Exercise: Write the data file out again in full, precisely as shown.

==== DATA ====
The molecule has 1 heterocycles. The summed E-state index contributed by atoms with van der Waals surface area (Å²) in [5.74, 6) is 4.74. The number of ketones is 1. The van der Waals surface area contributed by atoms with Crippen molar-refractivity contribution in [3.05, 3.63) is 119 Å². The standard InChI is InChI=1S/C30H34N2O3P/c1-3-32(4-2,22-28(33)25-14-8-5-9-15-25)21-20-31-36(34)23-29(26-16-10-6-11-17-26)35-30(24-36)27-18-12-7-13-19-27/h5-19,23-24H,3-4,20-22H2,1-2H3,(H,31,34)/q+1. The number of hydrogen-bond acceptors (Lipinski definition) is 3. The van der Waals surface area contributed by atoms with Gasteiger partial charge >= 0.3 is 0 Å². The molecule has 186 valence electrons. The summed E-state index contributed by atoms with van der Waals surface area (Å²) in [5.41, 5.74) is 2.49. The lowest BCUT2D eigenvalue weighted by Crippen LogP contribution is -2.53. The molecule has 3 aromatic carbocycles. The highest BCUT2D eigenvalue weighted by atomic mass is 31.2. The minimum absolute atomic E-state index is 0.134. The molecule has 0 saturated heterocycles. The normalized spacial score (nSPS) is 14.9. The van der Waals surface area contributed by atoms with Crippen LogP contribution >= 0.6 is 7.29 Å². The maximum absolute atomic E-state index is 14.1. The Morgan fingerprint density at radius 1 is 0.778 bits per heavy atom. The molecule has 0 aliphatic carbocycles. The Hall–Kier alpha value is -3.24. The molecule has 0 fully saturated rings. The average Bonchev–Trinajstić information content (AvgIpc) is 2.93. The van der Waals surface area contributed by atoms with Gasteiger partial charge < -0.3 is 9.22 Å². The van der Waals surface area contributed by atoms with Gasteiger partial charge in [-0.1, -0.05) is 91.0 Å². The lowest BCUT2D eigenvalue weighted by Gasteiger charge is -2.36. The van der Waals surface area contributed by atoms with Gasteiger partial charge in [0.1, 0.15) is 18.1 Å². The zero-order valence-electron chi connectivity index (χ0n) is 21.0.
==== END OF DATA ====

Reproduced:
The molecule has 1 heterocycles. The summed E-state index contributed by atoms with van der Waals surface area (Å²) in [5.74, 6) is 4.74. The number of ketones is 1. The van der Waals surface area contributed by atoms with Crippen molar-refractivity contribution in [3.05, 3.63) is 119 Å². The standard InChI is InChI=1S/C30H34N2O3P/c1-3-32(4-2,22-28(33)25-14-8-5-9-15-25)21-20-31-36(34)23-29(26-16-10-6-11-17-26)35-30(24-36)27-18-12-7-13-19-27/h5-19,23-24H,3-4,20-22H2,1-2H3,(H,31,34)/q+1. The number of hydrogen-bond acceptors (Lipinski definition) is 3. The van der Waals surface area contributed by atoms with Gasteiger partial charge >= 0.3 is 0 Å². The molecule has 186 valence electrons. The summed E-state index contributed by atoms with van der Waals surface area (Å²) in [5.41, 5.74) is 2.49. The lowest BCUT2D eigenvalue weighted by Crippen LogP contribution is -2.53. The molecule has 3 aromatic carbocycles. The highest BCUT2D eigenvalue weighted by atomic mass is 31.2. The minimum absolute atomic E-state index is 0.134. The molecule has 0 saturated heterocycles. The normalized spacial score (nSPS) is 14.9. The van der Waals surface area contributed by atoms with Crippen LogP contribution >= 0.6 is 7.29 Å². The maximum absolute atomic E-state index is 14.1. The Morgan fingerprint density at radius 1 is 0.778 bits per heavy atom. The molecule has 0 aliphatic carbocycles. The Hall–Kier alpha value is -3.24. The molecule has 0 fully saturated rings. The average Bonchev–Trinajstić information content (AvgIpc) is 2.93. The van der Waals surface area contributed by atoms with Gasteiger partial charge < -0.3 is 9.22 Å². The van der Waals surface area contributed by atoms with Gasteiger partial charge in [-0.1, -0.05) is 91.0 Å². The lowest BCUT2D eigenvalue weighted by Gasteiger charge is -2.36. The van der Waals surface area contributed by atoms with Gasteiger partial charge in [0.1, 0.15) is 18.1 Å². The zero-order valence-electron chi connectivity index (χ0n) is 21.0.